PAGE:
Sunday, June 06, 2004


Man does right, as a rule, to have his thoughts more occupied with the interests of his nation than with those of others, because his actions are more likely to affect his own nation. But in time of war, and in all manners which are not of equal concern to other nations and to his own, a man ought to take account of the universal welfare, and not allow his survey to be limited by the interests, or supposed interests, of his own group, or nation. Poch Suzara


You can, if you think fit, prepare children for a military life by teaching them all to do the same thing at the same moment when they hear the word of command. If you do, they will grow up thwarted and stunted and full of deep-seated anger against the world – no doubt useful emotions if they are to be soldiers employed in killing, but not if they are to be happy citizens of a world at peace.
To stop war, we must not only work on governments; we must cleanse our own hearts of the poisons that make war seem reasonable: pride, fear, greed, envy, and contempt. It is a difficult business, but if it cannot be achieved, the end is death.

What History makes.

History makes one aware that there is no finality in human affairs; there is not a static perfection and an unimprovable wisdom to be achieved.

Edited by Lee Eisler

On Education

Education must foster the development of freedom of action and thought. This is the ultimate purpose of teaching and learning. Only a free human being can be a skeptical one; conversely, only a skeptical person can ultimately achieve genuine freedom.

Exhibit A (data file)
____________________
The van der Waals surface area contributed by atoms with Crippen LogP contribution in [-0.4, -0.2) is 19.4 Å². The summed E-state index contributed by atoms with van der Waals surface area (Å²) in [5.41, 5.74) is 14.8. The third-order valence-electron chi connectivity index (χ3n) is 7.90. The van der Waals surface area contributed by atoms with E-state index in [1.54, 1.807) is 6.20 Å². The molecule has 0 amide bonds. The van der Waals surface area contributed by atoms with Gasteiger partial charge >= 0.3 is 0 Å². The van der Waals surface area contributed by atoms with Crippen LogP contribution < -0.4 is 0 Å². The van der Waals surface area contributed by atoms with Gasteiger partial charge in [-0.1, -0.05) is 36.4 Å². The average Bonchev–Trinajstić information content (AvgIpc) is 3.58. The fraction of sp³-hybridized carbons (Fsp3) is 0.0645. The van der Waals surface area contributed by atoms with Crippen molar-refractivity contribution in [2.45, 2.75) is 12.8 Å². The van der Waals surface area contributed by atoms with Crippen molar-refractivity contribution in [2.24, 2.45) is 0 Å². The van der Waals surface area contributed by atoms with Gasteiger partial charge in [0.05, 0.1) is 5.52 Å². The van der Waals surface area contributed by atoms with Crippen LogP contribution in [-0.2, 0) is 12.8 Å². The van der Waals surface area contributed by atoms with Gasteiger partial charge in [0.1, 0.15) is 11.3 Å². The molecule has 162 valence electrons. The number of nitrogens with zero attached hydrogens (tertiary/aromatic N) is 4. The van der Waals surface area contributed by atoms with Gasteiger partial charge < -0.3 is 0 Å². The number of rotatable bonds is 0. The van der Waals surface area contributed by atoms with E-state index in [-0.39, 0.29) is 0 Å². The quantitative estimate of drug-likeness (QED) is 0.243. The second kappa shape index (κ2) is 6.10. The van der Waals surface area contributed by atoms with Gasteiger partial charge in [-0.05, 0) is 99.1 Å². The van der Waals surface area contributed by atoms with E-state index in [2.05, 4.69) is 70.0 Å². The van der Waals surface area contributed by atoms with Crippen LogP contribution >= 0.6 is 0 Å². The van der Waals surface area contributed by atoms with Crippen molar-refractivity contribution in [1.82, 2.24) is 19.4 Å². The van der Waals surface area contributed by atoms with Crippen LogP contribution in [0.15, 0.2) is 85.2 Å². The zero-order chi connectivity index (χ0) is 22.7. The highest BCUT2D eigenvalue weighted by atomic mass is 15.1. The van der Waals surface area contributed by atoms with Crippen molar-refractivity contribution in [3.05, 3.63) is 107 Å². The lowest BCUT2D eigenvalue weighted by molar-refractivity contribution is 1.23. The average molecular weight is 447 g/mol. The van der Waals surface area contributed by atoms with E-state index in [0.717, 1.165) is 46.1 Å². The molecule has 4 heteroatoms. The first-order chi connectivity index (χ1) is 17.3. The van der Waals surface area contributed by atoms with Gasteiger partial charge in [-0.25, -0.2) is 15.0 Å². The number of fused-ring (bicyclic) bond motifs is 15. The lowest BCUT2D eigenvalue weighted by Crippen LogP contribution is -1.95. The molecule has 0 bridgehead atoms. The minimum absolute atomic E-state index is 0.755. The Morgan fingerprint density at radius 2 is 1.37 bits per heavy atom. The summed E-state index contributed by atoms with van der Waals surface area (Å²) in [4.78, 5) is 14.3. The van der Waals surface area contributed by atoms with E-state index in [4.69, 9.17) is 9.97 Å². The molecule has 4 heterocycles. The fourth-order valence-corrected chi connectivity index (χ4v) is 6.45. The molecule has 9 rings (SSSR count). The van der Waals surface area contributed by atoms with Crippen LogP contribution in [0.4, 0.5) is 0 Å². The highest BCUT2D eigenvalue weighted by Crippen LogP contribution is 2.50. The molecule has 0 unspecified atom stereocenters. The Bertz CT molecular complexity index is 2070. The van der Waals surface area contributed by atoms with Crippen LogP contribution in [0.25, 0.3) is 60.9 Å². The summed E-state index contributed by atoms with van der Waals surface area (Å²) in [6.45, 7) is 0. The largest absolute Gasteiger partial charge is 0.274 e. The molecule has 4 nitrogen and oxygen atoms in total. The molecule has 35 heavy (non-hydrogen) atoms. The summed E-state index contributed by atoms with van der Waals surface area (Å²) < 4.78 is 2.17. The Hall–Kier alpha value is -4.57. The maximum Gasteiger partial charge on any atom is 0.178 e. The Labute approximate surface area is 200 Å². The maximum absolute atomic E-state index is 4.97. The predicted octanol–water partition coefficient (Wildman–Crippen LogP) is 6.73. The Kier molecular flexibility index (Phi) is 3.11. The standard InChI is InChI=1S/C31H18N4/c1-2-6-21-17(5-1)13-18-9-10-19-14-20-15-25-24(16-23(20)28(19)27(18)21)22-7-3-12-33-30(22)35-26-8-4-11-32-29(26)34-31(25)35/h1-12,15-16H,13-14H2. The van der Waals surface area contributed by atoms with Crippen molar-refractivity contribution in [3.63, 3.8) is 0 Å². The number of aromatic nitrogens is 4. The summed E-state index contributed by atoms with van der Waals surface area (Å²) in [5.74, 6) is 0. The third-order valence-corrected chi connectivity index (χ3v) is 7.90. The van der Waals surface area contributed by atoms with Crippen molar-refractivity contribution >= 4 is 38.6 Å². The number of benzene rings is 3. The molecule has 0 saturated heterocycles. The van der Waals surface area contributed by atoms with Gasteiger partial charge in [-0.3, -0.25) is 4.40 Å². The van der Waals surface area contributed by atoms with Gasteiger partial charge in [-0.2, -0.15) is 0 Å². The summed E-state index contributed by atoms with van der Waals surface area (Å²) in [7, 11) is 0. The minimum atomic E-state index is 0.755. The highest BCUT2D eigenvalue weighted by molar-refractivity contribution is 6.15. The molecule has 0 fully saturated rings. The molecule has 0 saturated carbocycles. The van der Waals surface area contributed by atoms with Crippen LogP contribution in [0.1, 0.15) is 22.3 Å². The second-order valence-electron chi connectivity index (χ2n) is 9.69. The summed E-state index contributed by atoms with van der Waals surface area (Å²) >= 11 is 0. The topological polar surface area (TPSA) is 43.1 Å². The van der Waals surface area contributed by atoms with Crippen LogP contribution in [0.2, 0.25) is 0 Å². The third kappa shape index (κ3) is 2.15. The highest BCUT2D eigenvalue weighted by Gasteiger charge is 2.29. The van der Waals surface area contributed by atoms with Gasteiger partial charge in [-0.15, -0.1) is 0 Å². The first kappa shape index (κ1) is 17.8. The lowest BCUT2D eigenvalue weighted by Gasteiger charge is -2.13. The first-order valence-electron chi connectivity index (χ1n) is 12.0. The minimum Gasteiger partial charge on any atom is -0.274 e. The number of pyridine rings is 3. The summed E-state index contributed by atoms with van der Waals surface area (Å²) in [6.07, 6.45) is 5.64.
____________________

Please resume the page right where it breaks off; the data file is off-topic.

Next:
Russell: The Journal of the Bertrand Russell Archives
Vol 12 no 1, Summer 1992


Political ideals must be based upon ideals for the individual life. The aim of politics should be to make the lives of individuals as good as possible. There is nothing for the politician to consider outside or above the various men, women, and children who compose the world. The problem of politics is to adjust the relations of human beings in such a way that each severally may have as much of good in his existence as possible.


When I see people who desire money or fame or power, I find it hard to imagine what must be the emotional emptiness of their lives, that can leave room for such trivial things.


A freethinker’s universe may seem bleak and cold to those who have been accustomed to the comfortable indoor warmth of the Christian cosmology. But to those who have grown accustomed to it, it has its own sublimity, and confers its own joy. In learning to think freely we have learnt to thrust fear out of our thoughts, and this lesson, once learnt, brings a kind of peace which is impossible to the slave of hesitant and uncertain credulity.


I have been informed that suffering is sent as a purification for sin, but I find it difficult to think that a child of four or five can be sunk in such black depths of iniquity as to deserve the punishment that befalls not a few of the children whom our optimistic divines might see any day, if they choose, suffering torments in children’s hospitals. Again, I am told that though the child himself may not have sinned very deeply, he deserves to suffer on account of his parents’ wickedness. I can only repeat that if this is the divine sense of justice it differs from mine, and that I think mine superior.